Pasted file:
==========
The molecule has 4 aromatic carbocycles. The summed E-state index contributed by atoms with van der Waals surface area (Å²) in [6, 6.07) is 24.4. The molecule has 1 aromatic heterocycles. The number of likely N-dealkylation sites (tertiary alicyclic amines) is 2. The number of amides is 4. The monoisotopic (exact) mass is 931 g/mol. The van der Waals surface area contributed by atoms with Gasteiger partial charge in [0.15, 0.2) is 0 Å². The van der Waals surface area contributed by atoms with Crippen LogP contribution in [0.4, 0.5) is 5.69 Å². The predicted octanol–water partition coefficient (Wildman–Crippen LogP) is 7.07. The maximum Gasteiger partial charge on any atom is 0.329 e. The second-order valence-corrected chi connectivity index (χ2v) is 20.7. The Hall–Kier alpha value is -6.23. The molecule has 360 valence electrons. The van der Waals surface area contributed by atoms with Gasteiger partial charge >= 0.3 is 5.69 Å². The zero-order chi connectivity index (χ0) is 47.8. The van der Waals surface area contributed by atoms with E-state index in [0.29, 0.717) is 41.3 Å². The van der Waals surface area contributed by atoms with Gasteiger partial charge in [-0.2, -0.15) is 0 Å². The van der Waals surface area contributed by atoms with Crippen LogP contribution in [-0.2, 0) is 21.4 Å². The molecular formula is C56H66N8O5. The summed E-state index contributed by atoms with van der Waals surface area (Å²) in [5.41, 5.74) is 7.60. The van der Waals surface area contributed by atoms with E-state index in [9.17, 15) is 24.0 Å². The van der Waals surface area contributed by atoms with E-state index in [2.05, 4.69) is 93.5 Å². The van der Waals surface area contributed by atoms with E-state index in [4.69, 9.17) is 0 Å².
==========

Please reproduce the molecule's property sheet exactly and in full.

The molecule has 4 aromatic carbocycles. The summed E-state index contributed by atoms with van der Waals surface area (Å²) in [6, 6.07) is 24.4. The molecule has 1 aromatic heterocycles. The number of likely N-dealkylation sites (tertiary alicyclic amines) is 2. The number of amides is 4. The monoisotopic (exact) mass is 931 g/mol. The van der Waals surface area contributed by atoms with Gasteiger partial charge in [0.15, 0.2) is 0 Å². The van der Waals surface area contributed by atoms with Crippen LogP contribution in [0.4, 0.5) is 5.69 Å². The predicted octanol–water partition coefficient (Wildman–Crippen LogP) is 7.07. The maximum Gasteiger partial charge on any atom is 0.329 e. The second-order valence-corrected chi connectivity index (χ2v) is 20.7. The Hall–Kier alpha value is -6.23. The molecule has 360 valence electrons. The van der Waals surface area contributed by atoms with Gasteiger partial charge >= 0.3 is 5.69 Å². The zero-order chi connectivity index (χ0) is 47.8. The van der Waals surface area contributed by atoms with E-state index in [0.29, 0.717) is 41.3 Å². The van der Waals surface area contributed by atoms with Gasteiger partial charge in [-0.2, -0.15) is 0 Å². The van der Waals surface area contributed by atoms with Crippen LogP contribution in [-0.2, 0) is 21.4 Å². The molecular formula is C56H66N8O5. The summed E-state index contributed by atoms with van der Waals surface area (Å²) in [5.41, 5.74) is 7.60. The van der Waals surface area contributed by atoms with E-state index in [9.17, 15) is 24.0 Å². The van der Waals surface area contributed by atoms with E-state index in [2.05, 4.69) is 93.5 Å². The van der Waals surface area contributed by atoms with E-state index in [4.69, 9.17) is 0 Å².